Arthur Shawcross, the Genessee River Strangler
The First Victim
The Genesee River Gorge outside Rochester, New York, is a scenic vacation and recreation spot that features three picturesque waterfalls along the Genesee River. The area offers activities for hikers and picnickers, as well as people out fishing and hunting. Twenty-two miles long and fairly deep, the Gorge is touted as the "Grand Canyon of the East." No one ever thought about murder there. At least, not until 1988.
It was a hunter and his companions at Salmon Creek along Route 31 who came across a sight that they would never forget. It was nearing the end of winter on March 24 and the ice had broken over the water. Rising to the surface and covered in silt was the body of a dead woman, clad in jeans and a sweatshirt. At first they thought she was a discarded mannequin, but one look at her frozen face told them otherwise.
The men called the authorities and they brought the corpse out of the water. It was clear right away from serious bruises that this woman had been beaten, but they allowed the medical examiner, Nick Forbes, to complete a full examination and autopsy before making a final judgment. He noted that she had been strangled. Vaginal trauma, surrounded by teeth marks, was clear as well, although this might as easily have occurred after death as before. She appeared to have been viciously kicked in the groin. Though she'd been in water, she had not drowned. There was no water in her lungs, so her killer had dumped her there after she died.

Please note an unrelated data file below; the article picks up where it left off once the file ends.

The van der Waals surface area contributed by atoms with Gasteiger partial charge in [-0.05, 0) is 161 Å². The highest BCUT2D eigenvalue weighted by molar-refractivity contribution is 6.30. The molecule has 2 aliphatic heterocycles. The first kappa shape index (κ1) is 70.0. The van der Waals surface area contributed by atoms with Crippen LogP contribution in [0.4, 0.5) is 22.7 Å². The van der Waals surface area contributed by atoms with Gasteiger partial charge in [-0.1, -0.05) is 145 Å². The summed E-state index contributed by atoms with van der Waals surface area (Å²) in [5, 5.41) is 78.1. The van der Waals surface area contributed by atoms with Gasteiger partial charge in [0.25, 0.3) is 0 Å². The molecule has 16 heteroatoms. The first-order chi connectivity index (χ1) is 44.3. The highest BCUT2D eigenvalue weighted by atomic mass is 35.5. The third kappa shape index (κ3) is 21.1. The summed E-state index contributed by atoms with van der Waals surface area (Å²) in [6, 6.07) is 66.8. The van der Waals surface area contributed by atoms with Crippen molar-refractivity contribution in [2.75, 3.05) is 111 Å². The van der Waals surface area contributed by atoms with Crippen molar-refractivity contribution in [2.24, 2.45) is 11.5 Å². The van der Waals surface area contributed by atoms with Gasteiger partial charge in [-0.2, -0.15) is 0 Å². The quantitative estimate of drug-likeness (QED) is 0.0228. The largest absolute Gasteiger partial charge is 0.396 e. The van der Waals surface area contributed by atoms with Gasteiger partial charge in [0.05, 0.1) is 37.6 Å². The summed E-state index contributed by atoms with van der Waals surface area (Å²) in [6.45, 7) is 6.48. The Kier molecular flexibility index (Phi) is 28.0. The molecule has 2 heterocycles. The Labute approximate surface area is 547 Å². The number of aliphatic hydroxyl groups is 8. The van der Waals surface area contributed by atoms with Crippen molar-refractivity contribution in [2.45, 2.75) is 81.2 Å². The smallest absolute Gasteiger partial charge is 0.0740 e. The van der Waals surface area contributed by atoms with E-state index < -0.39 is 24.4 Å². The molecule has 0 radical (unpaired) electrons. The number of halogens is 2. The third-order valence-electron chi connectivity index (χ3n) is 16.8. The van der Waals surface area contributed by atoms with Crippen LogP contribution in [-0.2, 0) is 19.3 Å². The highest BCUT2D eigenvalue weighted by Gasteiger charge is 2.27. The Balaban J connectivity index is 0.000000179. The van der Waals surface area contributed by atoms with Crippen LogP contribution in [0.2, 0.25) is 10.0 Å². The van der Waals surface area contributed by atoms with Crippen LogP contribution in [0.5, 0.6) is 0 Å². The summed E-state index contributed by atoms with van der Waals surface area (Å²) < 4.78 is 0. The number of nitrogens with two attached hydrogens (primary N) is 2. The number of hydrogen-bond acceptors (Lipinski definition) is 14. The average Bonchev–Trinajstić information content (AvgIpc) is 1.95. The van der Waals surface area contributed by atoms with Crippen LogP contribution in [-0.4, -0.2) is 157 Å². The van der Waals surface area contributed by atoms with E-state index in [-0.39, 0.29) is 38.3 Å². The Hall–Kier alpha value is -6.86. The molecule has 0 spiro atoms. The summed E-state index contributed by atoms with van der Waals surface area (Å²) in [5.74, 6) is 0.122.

It wasn't long before she was identified as Dorothy "Dotsie" Blackburn, 27, a regular on prostitute row along Rochester's seedy Lyell Avenue, and the mother of three. Her sister had filed a missing person report on March 18, and it was she who identified the body.
Dr. Forbes determined that Blackburn's wounds had been made by a blunt object, but could not identify just what had made the patterned indentation, about two inches wide, across her chest. It had left a mark but had not broken the skin. He took photographs and made a note of what he saw but did not otherwise comment.
Prostitute murders were not unusual, and this woman had been a cocaine addict with a debt. A disgruntled john, a cheated pusher, an angry pimp—almost anyone could have done this, and without physical evidence it would be difficult to link this victim with a killer, let alone prosecute that person. Prostitution was a high-risk occupation with a low risk of discovery for whoever decided to target such women for murder. The Rochester police examined the shooting and knifing murders of two other prostitutes in the area, but spotted nothing to link them. They made a file for Dotsie and put it away.
A year passed and the case faded. Then they started finding other dead women.